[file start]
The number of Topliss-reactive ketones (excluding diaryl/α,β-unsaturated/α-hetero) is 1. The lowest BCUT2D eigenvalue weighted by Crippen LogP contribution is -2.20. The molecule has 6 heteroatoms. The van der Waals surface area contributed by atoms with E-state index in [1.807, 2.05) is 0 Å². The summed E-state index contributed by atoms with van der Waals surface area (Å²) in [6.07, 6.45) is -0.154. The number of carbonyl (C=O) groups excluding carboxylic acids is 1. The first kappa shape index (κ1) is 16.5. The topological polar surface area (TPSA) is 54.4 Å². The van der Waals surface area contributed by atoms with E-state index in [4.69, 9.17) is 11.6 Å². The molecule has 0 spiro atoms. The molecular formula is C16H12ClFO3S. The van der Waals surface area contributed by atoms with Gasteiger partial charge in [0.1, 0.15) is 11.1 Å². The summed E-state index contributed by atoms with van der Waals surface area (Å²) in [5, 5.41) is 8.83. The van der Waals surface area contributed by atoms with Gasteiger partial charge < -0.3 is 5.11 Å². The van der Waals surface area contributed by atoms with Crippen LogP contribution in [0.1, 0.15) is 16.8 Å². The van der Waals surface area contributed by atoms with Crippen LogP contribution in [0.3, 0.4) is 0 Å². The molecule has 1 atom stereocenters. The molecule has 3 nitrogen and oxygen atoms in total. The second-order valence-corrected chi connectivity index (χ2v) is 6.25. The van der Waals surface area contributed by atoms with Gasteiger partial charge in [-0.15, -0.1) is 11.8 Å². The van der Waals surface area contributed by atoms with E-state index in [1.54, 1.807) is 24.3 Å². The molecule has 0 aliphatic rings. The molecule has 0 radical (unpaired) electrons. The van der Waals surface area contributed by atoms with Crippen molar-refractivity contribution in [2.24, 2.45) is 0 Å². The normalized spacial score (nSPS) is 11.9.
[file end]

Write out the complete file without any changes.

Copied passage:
The number of Topliss-reactive ketones (excluding diaryl/α,β-unsaturated/α-hetero) is 1. The lowest BCUT2D eigenvalue weighted by Crippen LogP contribution is -2.20. The molecule has 6 heteroatoms. The van der Waals surface area contributed by atoms with E-state index in [1.807, 2.05) is 0 Å². The summed E-state index contributed by atoms with van der Waals surface area (Å²) in [6.07, 6.45) is -0.154. The number of carbonyl (C=O) groups excluding carboxylic acids is 1. The first kappa shape index (κ1) is 16.5. The topological polar surface area (TPSA) is 54.4 Å². The van der Waals surface area contributed by atoms with E-state index in [4.69, 9.17) is 11.6 Å². The molecule has 0 spiro atoms. The molecular formula is C16H12ClFO3S. The van der Waals surface area contributed by atoms with Gasteiger partial charge in [0.1, 0.15) is 11.1 Å². The summed E-state index contributed by atoms with van der Waals surface area (Å²) in [5, 5.41) is 8.83. The van der Waals surface area contributed by atoms with Gasteiger partial charge < -0.3 is 5.11 Å². The van der Waals surface area contributed by atoms with Crippen LogP contribution in [0.1, 0.15) is 16.8 Å². The van der Waals surface area contributed by atoms with Crippen LogP contribution in [0.3, 0.4) is 0 Å². The molecule has 1 atom stereocenters. The molecule has 3 nitrogen and oxygen atoms in total. The second-order valence-corrected chi connectivity index (χ2v) is 6.25. The van der Waals surface area contributed by atoms with Gasteiger partial charge in [-0.15, -0.1) is 11.8 Å². The van der Waals surface area contributed by atoms with E-state index in [1.54, 1.807) is 24.3 Å². The molecule has 0 aliphatic rings. The molecule has 0 radical (unpaired) electrons. The van der Waals surface area contributed by atoms with Crippen molar-refractivity contribution in [2.24, 2.45) is 0 Å². The normalized spacial score (nSPS) is 11.9.